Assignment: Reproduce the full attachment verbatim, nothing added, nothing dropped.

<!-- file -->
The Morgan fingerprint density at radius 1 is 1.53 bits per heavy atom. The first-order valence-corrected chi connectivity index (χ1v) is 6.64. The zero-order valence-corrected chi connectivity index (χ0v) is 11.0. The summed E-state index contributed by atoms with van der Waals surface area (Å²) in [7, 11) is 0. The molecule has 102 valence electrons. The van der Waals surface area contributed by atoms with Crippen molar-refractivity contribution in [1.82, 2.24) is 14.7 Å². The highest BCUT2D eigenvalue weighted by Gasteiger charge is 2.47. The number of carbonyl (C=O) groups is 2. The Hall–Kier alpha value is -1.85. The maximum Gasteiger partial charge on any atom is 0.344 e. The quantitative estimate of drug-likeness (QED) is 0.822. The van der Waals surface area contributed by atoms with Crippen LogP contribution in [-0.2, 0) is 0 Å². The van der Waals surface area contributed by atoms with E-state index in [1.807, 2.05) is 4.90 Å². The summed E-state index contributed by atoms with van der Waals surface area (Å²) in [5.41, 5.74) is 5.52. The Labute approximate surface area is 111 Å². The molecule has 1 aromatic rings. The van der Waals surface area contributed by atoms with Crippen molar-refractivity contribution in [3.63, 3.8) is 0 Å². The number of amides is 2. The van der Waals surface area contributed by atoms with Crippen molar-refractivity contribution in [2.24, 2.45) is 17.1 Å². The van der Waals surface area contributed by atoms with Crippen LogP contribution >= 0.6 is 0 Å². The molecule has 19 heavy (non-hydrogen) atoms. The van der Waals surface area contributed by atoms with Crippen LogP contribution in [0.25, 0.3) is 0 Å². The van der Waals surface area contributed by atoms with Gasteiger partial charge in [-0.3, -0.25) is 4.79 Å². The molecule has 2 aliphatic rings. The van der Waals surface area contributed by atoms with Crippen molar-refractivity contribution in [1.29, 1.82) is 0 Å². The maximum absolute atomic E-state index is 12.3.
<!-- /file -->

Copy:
The Morgan fingerprint density at radius 1 is 1.53 bits per heavy atom. The first-order valence-corrected chi connectivity index (χ1v) is 6.64. The zero-order valence-corrected chi connectivity index (χ0v) is 11.0. The summed E-state index contributed by atoms with van der Waals surface area (Å²) in [7, 11) is 0. The molecule has 102 valence electrons. The van der Waals surface area contributed by atoms with Crippen molar-refractivity contribution in [1.82, 2.24) is 14.7 Å². The highest BCUT2D eigenvalue weighted by Gasteiger charge is 2.47. The number of carbonyl (C=O) groups is 2. The Hall–Kier alpha value is -1.85. The maximum Gasteiger partial charge on any atom is 0.344 e. The quantitative estimate of drug-likeness (QED) is 0.822. The van der Waals surface area contributed by atoms with Crippen LogP contribution in [-0.2, 0) is 0 Å². The van der Waals surface area contributed by atoms with E-state index in [1.807, 2.05) is 4.90 Å². The summed E-state index contributed by atoms with van der Waals surface area (Å²) in [5.41, 5.74) is 5.52. The Labute approximate surface area is 111 Å². The molecule has 1 aromatic rings. The van der Waals surface area contributed by atoms with Crippen molar-refractivity contribution in [3.63, 3.8) is 0 Å². The number of amides is 2. The van der Waals surface area contributed by atoms with Crippen molar-refractivity contribution in [2.24, 2.45) is 17.1 Å². The van der Waals surface area contributed by atoms with Crippen LogP contribution >= 0.6 is 0 Å². The molecule has 19 heavy (non-hydrogen) atoms. The van der Waals surface area contributed by atoms with Crippen LogP contribution in [0.25, 0.3) is 0 Å². The van der Waals surface area contributed by atoms with Gasteiger partial charge in [-0.3, -0.25) is 4.79 Å². The molecule has 2 aliphatic rings. The van der Waals surface area contributed by atoms with Crippen molar-refractivity contribution in [1.29, 1.82) is 0 Å². The maximum absolute atomic E-state index is 12.3.